(Last Updated On: December 8, 2008)
On Tuesday, Frank and I attended the CBAC avy awareness clinic and the Crested Butte Center for the Arts. This year’s event was so popular that tickets were sold out and the center was packed jammed-full of locals wanting to do their part for avy awareness. As a fundraising event for CBAC, this was a full success.
Throughout the night, various folks involved with CBAC made presentations on avy safety, inter-mixed with the snowing of an avalanche awareness movie. Most presentations were standard for avy clinics- not really any new information, but always good information to remember. But then, a presentation was made on shoveling techniques.
All backcountry enthusiasts know how important beacon practice is. We know how knowing how to use a beacon effectively can be the difference between life and death should a friend get buried in an avalanche. We all know that probing to find the person is also important in pinpointing the buried person’s exact location, so you don’t have to shovel as much snow.
But, no one really focuses on actually getting that person out of the snow once you find them. Yet, as Tuesday night’s presenter pointed out: If you know how to use your beacon, you will likely spend more time shoveling the person out than actually finding the person.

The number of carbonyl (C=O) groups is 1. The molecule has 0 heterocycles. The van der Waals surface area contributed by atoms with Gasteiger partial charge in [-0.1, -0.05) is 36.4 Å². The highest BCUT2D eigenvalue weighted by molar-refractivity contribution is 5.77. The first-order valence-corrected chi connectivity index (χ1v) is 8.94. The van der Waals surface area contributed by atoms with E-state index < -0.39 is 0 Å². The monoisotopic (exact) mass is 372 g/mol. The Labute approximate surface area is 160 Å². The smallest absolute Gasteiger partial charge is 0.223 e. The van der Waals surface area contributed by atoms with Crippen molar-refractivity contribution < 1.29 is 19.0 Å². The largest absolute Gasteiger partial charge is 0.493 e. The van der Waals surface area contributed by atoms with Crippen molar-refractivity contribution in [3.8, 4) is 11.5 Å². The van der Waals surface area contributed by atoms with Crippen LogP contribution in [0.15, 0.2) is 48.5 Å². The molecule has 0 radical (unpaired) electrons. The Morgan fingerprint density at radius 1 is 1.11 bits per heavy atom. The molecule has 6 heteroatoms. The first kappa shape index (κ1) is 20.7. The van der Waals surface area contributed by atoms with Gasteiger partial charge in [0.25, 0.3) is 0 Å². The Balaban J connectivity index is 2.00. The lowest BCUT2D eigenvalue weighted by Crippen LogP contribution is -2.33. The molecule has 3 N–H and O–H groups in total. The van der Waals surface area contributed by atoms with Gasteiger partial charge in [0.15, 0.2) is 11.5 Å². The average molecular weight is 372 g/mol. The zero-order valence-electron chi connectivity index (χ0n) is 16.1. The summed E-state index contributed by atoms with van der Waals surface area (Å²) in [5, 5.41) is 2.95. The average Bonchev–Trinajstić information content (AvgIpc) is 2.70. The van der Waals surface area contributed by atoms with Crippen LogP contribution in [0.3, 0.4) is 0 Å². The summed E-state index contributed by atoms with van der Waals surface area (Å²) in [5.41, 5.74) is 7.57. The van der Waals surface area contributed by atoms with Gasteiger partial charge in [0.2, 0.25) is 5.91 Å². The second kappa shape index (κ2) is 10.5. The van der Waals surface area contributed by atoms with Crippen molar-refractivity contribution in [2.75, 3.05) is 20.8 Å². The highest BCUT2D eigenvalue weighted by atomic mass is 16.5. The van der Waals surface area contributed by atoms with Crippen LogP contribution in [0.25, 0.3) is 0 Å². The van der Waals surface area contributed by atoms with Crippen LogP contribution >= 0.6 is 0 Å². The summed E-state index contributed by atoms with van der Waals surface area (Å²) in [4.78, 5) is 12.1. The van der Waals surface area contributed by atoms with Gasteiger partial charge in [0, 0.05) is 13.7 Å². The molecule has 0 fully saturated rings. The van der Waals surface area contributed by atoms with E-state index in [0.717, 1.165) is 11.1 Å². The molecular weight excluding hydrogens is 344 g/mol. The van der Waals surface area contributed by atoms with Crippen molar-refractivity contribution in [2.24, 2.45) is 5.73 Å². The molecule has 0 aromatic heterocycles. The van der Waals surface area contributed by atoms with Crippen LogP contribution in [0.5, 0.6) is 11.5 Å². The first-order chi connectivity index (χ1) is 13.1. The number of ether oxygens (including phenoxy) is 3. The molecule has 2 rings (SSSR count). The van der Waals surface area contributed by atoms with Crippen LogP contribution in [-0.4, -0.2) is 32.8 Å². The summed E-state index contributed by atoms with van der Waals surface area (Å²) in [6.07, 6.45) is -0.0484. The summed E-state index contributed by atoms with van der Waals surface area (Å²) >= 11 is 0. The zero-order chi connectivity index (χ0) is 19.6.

The presenter gave a lot of good details about shoveling. Basically, the two major things I got were this:
1) You should not shovel directly above the person, you should shovel downhill of them. This will help prevent the snow from caving in on top, making ultimately more snow to shovel away.
2) You should begin shoveling one and a half times downhill from how deep the person is buried. For instance, if the person buried a meter deep, you should shovel 1.5 meters downhill.
There is more to be learned about shoveling techniques. The presenter mentioned that he got his information from the BCA website. I checked it out and found two useful articles:
Check it out. You may learn something useful 🙂
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